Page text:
Last week, the numbers for gatherings in places of worship in New South Wales were increased from a maximum of 100 people to a maximum of 300 people, provided that there is still 4 square metres of space for each person.
For many parishes, this increase made little difference from a practical perspective.
Most church buildings are closer to 400 square metres than they are to 1200 square metres in size, so most could only welcome a few extra people, if any, last weekend.
But it is important that the increase was given, because for far too long, places of worship have been treated differently to other venues across the state, and across the country.
Article 18.3 of the International Covenant on Civil and Political Rights, to which Australia is a signatory, reads: “Freedom to manifest one’s religion or beliefs may be subject only to such limitations as are prescribed by law and are necessary to protect public safety, order, health, or morals or the fundamental rights and freedoms of others.”
Based on a plain reading of this article, I don’t think many can dispute the authority of governments to have initially restricted religious gatherings during this pandemic.
However, the international human rights guidance does not stop there.
The United Nations Human Rights Committee has made clear when the right to religious freedom can be limited on public health and safety grounds.
It says that restrictions “must be directly related and proportionate to the specific need on which they are predicated” and “may not be imposed for discriminatory purposes or applied in a discriminatory manner.”
As time goes on, community transmission decreases and other venues are allowed to reopen to a greater capacity, questions are rightly being asked about whether ongoing restrictions on public worship fail either or both of the tests on proportionality and discrimination.
As NSW opens up concert venues to 50 per cent capacity subject to the 4 square metre rule, to a maximum of 1000 persons, places of worship, like Hillsong, with a set up largely indistinguishable from a concert venue, remain limited to 300 people.
In Western Australia, theatres, concert halls, auditoriums, amphitheatres, cinemas, comedy lounges, and performing arts centres can open up to people beyond the one person per 2 square metre rule, but the restrictions for places of worship remain in place.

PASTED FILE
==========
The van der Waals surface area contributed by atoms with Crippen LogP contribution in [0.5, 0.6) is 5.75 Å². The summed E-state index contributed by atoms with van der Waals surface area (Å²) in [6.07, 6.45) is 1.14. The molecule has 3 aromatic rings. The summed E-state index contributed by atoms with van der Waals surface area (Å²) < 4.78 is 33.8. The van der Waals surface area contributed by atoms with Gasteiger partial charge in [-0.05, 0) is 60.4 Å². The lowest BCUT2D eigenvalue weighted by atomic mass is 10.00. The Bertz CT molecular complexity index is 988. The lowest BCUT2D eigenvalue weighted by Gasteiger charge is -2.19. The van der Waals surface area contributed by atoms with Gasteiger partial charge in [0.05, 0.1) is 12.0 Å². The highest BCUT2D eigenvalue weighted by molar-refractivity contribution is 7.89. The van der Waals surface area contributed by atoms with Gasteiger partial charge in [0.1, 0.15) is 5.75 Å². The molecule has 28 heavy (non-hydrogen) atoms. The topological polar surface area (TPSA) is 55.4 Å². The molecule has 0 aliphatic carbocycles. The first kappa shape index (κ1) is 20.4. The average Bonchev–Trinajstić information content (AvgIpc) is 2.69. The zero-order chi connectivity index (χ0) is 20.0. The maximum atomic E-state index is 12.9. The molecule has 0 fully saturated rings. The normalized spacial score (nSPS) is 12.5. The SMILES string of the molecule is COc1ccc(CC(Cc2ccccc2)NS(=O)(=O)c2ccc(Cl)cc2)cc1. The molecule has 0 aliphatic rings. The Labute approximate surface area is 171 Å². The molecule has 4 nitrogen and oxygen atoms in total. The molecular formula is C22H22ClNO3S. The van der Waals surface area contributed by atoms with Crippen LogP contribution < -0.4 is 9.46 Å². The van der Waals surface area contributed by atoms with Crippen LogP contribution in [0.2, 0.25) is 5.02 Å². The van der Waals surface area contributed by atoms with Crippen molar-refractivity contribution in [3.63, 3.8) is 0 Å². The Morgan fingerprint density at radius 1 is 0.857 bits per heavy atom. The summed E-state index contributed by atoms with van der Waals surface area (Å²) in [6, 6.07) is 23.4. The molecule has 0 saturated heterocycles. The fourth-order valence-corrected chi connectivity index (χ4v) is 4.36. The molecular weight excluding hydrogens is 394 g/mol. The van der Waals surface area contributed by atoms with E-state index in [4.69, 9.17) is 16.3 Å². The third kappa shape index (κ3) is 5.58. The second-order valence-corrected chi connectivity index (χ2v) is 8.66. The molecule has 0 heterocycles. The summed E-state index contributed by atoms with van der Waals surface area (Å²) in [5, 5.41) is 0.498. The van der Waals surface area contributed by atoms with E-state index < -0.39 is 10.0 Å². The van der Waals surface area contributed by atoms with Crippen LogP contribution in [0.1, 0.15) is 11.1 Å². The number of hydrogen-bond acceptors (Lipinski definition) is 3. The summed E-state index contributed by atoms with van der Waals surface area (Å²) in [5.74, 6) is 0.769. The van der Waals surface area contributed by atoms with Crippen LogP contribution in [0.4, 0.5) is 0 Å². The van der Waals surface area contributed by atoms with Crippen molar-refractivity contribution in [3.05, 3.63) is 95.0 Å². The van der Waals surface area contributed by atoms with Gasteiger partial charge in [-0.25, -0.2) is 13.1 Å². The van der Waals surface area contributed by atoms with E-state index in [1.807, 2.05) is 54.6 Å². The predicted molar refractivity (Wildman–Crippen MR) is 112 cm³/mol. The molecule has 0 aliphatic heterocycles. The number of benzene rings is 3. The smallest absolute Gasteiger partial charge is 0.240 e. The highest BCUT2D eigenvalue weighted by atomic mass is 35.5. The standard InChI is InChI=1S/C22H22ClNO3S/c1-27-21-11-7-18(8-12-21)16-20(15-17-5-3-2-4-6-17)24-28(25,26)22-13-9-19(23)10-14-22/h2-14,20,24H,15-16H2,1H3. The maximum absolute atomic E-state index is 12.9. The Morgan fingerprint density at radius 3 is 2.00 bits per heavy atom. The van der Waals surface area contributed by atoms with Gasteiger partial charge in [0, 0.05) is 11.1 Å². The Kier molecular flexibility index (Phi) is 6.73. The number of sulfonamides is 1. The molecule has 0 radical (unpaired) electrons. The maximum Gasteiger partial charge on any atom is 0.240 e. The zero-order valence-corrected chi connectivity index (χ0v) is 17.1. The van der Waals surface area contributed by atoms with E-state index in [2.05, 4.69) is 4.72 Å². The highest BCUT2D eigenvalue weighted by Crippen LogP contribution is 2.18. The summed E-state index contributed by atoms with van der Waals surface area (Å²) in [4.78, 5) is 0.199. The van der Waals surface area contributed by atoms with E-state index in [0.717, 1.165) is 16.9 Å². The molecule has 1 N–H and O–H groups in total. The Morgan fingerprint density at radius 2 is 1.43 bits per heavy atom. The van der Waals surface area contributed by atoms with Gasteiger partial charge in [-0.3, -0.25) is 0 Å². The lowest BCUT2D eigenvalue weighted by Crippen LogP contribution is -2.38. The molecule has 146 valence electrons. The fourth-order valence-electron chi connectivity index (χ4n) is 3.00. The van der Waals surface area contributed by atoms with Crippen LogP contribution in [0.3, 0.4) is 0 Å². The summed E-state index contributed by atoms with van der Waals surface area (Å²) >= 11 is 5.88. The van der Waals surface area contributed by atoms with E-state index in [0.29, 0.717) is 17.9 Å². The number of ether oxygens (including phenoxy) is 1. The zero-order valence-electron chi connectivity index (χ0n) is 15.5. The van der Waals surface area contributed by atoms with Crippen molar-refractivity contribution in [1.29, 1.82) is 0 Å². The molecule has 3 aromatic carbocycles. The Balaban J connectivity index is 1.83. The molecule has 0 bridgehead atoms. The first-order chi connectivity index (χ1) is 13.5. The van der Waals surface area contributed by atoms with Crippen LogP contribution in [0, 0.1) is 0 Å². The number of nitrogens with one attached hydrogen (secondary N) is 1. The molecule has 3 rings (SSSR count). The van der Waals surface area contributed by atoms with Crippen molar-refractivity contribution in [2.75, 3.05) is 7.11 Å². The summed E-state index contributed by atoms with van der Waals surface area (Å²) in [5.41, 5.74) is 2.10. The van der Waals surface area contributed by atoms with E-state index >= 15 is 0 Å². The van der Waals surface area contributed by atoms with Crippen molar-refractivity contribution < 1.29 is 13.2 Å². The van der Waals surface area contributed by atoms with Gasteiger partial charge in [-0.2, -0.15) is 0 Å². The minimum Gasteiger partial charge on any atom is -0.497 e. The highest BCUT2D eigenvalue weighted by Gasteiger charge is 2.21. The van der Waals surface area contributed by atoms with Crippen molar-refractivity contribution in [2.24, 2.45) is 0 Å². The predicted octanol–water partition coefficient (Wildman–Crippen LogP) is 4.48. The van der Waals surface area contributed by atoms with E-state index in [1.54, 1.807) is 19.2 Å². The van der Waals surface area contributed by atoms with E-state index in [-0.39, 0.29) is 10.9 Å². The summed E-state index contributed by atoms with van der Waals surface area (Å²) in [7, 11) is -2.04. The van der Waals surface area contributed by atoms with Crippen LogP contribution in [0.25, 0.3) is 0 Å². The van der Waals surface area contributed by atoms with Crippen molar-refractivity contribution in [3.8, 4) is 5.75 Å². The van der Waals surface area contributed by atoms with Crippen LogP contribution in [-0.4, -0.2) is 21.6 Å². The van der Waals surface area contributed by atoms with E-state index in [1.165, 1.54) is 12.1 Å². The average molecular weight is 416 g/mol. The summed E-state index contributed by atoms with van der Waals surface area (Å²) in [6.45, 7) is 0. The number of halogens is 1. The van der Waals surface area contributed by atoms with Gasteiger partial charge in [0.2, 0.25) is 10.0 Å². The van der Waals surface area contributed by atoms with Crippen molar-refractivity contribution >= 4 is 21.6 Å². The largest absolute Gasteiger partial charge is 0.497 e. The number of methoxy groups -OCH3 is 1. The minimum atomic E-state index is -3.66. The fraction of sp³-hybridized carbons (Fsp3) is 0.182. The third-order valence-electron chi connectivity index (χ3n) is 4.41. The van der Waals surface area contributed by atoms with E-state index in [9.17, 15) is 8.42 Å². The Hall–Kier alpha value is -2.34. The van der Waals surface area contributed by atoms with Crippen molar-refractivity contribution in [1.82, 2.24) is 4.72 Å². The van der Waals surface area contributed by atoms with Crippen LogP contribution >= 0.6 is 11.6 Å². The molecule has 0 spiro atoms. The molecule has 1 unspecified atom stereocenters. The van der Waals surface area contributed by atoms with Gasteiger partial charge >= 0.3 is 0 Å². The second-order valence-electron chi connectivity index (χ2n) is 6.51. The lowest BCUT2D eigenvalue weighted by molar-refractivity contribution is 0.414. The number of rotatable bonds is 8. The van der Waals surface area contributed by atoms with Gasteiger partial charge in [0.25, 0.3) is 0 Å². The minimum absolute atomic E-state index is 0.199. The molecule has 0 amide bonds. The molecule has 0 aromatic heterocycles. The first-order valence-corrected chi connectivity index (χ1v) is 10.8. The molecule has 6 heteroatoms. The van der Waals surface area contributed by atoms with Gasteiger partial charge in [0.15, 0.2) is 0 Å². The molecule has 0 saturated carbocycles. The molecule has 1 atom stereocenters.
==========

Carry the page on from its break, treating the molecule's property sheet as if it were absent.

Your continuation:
In Melbourne, religious gatherings are limited to 10 indoors and 20 outdoors, whereas clubs and restaurants can welcome 20 indoors and 50 outdoors.
In regional Victoria, where the number of active cases is down to single digits and the rolling 14-day average of community transmission is well below 0.5, the restrictions are especially egregious. Churches can only have 20 people indoors, while cafes and restaurants can have 40 indoors and 70 outdoors.
Over time, the reasons given for this differential treatment of churches have bordered on the ridiculous.
We have been told that our parishioners are all old and so fall into the high-risk category.
We have been told that our clergy are similarly too old, our communities are too close-knit, or churches aren’t licensed in the same way as clubs and restaurants and so do not provide a heavily-regulated environment.
We have been told our cleaners are usually volunteers and not paid employees, and so we cannot be sure that our surfaces will be cleaned to the same standard as other venues.
This range of excuses, based on stereotypes rather than evidence, point to three different possibilities: governments and health officials are either ignorant of, indifferent to, or hostile towards the practice of religious worship and its importance tin the lives of so many Australians.
I’m not sure which it is, and I think it is probably different for different bureaucrats, but it is very hard to look at this and come to a different conclusion.
As disturbing as the government’s diminishment of the importance of religious worship might be, more concerning, I must say, is our own response.
While lobbying government for increased numbers in churches has been somewhat successful, in some places, our church attendance has not matched the increase.
Too many people have not yet returned to Mass: not because they are in higher risk categories or are fearful of community transmission, and not because they find the pre-booking too difficult or annoying, but because they have just gotten used to not attending, or have decided that Mass online is just as good.
In this respect, the live-stream Masses have been a blessing and a curse.
I for one am a massive advocate of reducing our digital offerings significantly, particularly in the short term, and instead using those same channels to invite people to come back and gather again.
We cannot let live-stream Mass become the norm.
The biggest risk to come out of the COVID pandemic is that we will allow the indifference of the government to the importance and centrality of religious worship become our indifference.
The only way we can ensure it doesn’t is by returning to church with a greater desire and devotion than we have ever had.